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No Country Is Safe: Life as a Somali Christian

Orthodox Christianity originally came to regions of modern-day in the second and third centuries. Today, Somalia is under the jurisdiction of the Holy Archdiocese of Aksum of the Greek Orthodox Patriarchate of Alexandria and all Africa.

For previous coverage of the persecution of Christians in Somalia, see here.

“No Country Is Safe: Life as a Somali Christian,” International Christian Concern, February 24, 2024:

Often cited as the world’s best example of a “failed state,” Somalia has for several decades suffered from lawlessness and deprivation. Much of the country is extremely dangerous for anyone, and so it’s no surprise that members of its tiny Christian minority lead lives of constant fear.  

There are also thousands of Somali Christians outside Somalia. Despite having escaped their troubled homeland, they still often face isolation and danger, largely due to members of the Somali expat community who revile them for abandoning Islam.  

Few countries other than North Korea are more inhospitable toward Christianity than Somalia, an East African nation of about 16 million, almost all of whom are Muslim.  

The U.S. Department of State reports that only 1,000 Christians live in Somalia. However, some sources — such as the Somali Bible Society — give a drastically higher number. 

Ali (real name withheld for safety reasons), a Somali Christian in Uganda, agrees with the U.S. Department of State estimate. He adds, though, that there are “more than 5,000 Somali Christians outside of Somalia.” Ali says the number is growing slowly “because it’s not easy to preach the gospel to Somalis.”  

Interestingly, though, at least one Christian organization has Somalia ranked far above the world average in terms of its evangelical annual growth rate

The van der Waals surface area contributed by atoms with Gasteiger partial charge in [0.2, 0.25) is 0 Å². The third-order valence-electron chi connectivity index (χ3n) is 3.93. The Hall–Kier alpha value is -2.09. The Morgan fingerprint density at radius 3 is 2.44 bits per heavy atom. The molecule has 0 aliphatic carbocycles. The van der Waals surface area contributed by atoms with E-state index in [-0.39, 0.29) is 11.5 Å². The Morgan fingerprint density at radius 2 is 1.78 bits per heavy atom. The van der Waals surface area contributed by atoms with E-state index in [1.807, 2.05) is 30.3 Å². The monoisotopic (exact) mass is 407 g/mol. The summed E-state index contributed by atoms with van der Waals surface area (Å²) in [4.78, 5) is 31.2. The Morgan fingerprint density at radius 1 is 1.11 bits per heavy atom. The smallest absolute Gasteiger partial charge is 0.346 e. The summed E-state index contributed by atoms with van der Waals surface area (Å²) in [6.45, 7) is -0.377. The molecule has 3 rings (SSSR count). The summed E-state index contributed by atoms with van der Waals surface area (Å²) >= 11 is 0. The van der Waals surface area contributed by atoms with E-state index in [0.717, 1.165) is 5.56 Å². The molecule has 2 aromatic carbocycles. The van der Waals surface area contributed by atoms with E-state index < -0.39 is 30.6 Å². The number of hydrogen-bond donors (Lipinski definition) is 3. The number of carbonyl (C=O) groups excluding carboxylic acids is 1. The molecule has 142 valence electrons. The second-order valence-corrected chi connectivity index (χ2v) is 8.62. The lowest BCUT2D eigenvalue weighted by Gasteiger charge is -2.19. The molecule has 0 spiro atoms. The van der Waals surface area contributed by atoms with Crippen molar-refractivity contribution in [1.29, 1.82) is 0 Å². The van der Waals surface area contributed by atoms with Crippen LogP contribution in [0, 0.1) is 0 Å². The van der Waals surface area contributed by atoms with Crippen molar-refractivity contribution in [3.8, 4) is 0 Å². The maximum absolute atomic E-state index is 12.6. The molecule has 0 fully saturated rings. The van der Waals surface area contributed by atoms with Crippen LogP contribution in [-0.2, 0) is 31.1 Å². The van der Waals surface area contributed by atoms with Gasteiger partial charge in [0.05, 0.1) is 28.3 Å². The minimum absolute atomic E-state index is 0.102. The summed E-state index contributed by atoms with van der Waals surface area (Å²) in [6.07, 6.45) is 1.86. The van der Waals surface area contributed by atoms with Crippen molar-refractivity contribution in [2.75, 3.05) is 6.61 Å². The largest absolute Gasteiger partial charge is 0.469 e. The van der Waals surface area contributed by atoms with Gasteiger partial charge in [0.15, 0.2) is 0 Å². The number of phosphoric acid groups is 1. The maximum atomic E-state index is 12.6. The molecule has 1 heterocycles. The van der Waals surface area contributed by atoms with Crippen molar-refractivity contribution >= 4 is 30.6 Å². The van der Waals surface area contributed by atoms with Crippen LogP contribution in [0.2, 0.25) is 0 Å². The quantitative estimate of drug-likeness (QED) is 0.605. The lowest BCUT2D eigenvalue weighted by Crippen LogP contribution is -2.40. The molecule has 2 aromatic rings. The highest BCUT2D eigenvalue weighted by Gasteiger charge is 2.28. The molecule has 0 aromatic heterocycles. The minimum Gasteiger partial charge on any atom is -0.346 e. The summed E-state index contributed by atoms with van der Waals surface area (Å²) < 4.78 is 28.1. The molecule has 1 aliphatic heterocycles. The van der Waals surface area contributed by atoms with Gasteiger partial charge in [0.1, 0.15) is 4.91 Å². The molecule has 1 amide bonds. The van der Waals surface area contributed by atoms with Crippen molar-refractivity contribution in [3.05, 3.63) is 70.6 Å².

It’s so difficult to be a Somali Christian that many might wonder why they would choose to convert. 

Naomi (a pseudonym), a Somali Christian who helps produce Somali Christian TV, says that a significant portion of Somali Christian converts became so after growing disillusioned by the widespread killing of Muslims by other Muslims in Somalia.  

Ali says that evangelizing through social media has also led a considerable number of Somalis to convert to Christianity.  

It’s quite a decision to make: If discovered, everyone you know will likely disown you — or worse.  

Ali says that, throughout most of Somalia, any Somali Christian who publicly “announces themselves will be killed.” 

Just having a piece of ostensibly Christian literature could be enough to warrant lethal violence.  

Though some of the attacks on Somali Christians are the work of the Somali terrorist group al-Shabab, such violence is by no means relegated to the terrorist fringe. Rather, it reflects the mainstream Somali viewpoint, which predominates among those in power as well as among the impoverished masses comprising much of the bereft countryside.  

“Outwardly, all Somali Muslims must support attacks on Somali Christians because otherwise they may not be seen as Muslim,” says Naomi. “Some, inwardly, may disagree but, due to the nature of the Somali community, they must appear to the others as though they condemn Somali Christians.” 

If a Somali Muslim shows any sign of sympathy to the Somali Christians, then “somebody would suspect that they are an infidel … and they themselves could be in danger of being persecuted or killed,” says Naomi….

Even if they worship exclusively within their own homes, Somali Christians must face the grim truth that most of their people despise them.  

And Ali, the Somali Christian in Uganda, says that, whether they are inside the homeland or half a world away, “It’s always dangerous for Somali Christians to stay around Somali Muslims.”                    

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